My memory is a little fuzzy on the details of that day, but I can clearly see the black cow standing over her speckelled face calf. The calf was only about 24 hours old, wet, tired, and ready to give up on life. The cow kept trying to nudge her baby along, but he wasn’t negotiating. Until my mother happened on the scene…..

    “I’m going to get out and walk these two up to the yard.”

    In all my innocence I asked, “what am I supposed to do?”

    As she shifted the 4 wheel drive lever into “granny low” my mother told me “you can either drive this along the fence up to the yard or stay here.”

    “I’ll stay here.”

    “No. You’re going to drive up to the yard,” as she shifted the Chevy down a gear and got out.

    “But! I don’t know how!! I’ll get lost! What do I do?!?!?”

    “Just stand on the seat and steer! Just go along the fence! Follow the cow tracks!” The pickup was grabbing for traction in the snow. The cow was looking completely confused, almost like “I yell at my baby to tell him I’m coming for him. You yell at yours to leave. Wait, did you just abandon your child to help mine?”

    The Bible might say “do not fear” 365 times, but that day I learned a new prayer: “Oh, God. Oh, God. Oh, God, please help me.” I was saying that until my brother and our hired man found me a few minutes later mostly still in panic but closer to the yard. My mom, the cow, and the calf who seemed to take a new interest on life followed a few minutes later.

    If you know my mother at all, you know that her frustration that day wasn’t typical. Even in under those circumstances, she’d quote Philippians “I can do all things through Christ who strengthens me.” Or maybe Psalms “the Lord is my rock and my salvation.” For years, a plaque with Paul’s words in 2 Timothy “I have fought the good fight, I have finished the race, I have kept the faith” hung above her nightstand. The first time I ever read Proverbs 31, images of my mother came to mind.

    Caretakers of livestock can be found in the early chapters of Genesis. Noah takes a pair of every species onto the Ark; God promises to bless Abraham with herds and flocks of livestock. Shepherds tending their flocks were among the first to hear of Jesus’s birth. Jesus used livestock parables to teach His flock. In Revelation 19, Jesus is to lead an army riding white horses.

    With every one of my favorite scriptures, I can see a ranching scene. Sometimes, ranch work is mind-numbing boring. In this tedium, my mind is allowed to wander. I read the story of Lazarus one morning before checking cows. The words “Jesus wept” haunted me: Jesus is the Son of God! He should have a better understanding on love, earthly loss and eternal life than anyone. Yet, here was Jesus weeping because his friend and mentor had died. So Jesus went back to Lazarus, and Lazarus became alive again; it became Jesus’s biggest miracle at that point.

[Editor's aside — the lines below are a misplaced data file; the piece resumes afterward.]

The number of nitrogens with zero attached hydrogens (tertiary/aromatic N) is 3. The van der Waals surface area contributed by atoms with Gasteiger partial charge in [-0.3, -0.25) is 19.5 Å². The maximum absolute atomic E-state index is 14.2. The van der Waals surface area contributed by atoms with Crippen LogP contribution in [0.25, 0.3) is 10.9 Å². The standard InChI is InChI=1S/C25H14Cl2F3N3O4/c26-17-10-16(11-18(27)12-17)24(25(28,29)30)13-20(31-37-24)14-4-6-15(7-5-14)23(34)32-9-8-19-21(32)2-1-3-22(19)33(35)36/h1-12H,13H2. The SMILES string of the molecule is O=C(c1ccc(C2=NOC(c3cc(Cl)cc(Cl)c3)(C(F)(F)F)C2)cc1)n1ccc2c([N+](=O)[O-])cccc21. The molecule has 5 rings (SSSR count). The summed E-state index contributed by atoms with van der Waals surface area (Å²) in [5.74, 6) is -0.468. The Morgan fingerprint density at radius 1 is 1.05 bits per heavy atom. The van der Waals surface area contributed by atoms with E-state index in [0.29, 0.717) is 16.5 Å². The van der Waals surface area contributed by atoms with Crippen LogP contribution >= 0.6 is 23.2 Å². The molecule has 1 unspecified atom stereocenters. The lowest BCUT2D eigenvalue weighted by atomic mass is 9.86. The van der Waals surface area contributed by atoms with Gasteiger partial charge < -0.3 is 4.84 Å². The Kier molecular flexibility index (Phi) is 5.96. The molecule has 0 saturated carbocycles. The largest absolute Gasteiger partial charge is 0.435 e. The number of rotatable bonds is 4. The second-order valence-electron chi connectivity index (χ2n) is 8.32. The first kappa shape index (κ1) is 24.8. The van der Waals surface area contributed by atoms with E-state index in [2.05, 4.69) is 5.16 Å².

As I rode my 4-wheeler, I kept pondering what that meant for me. Mostly, I wished Jesus had talk-to-text technology so there would be more description in the Bible. But if Jesus could feel that much pain and sorrow over this life, why couldn’t I mourn a “good-ole” cow’s passing or the death of a calf? Why couldn’t I allow myself to be angery when a cow didn’t want her calf? Why couldn’t my mother get frustrated with her 5 year old daughter in the middle of a blizzard?

    Life isn’t easy. Careers, family, hobbies all pull us in different directions. Only occasionally, they intersect. But its in those moments when everything intersects that we know we’re on the right road. We know that the fears of learning to drive are worth the scenery in front of us. And we know there is One mapping our way.

    Like

Leave a Reply

Fill in your details below or click an icon to log in:

WordPress.com Logo

You are commenting using your WordPress.com account. Log Out / Change )

Twitter picture

You are commenting using your Twitter account. Log Out / Change )

Facebook photo

You are commenting using your Facebook account. Log Out / Change )

Google+ photo

You are commenting using your Google+ account. Log Out / Change )

Connecting to %s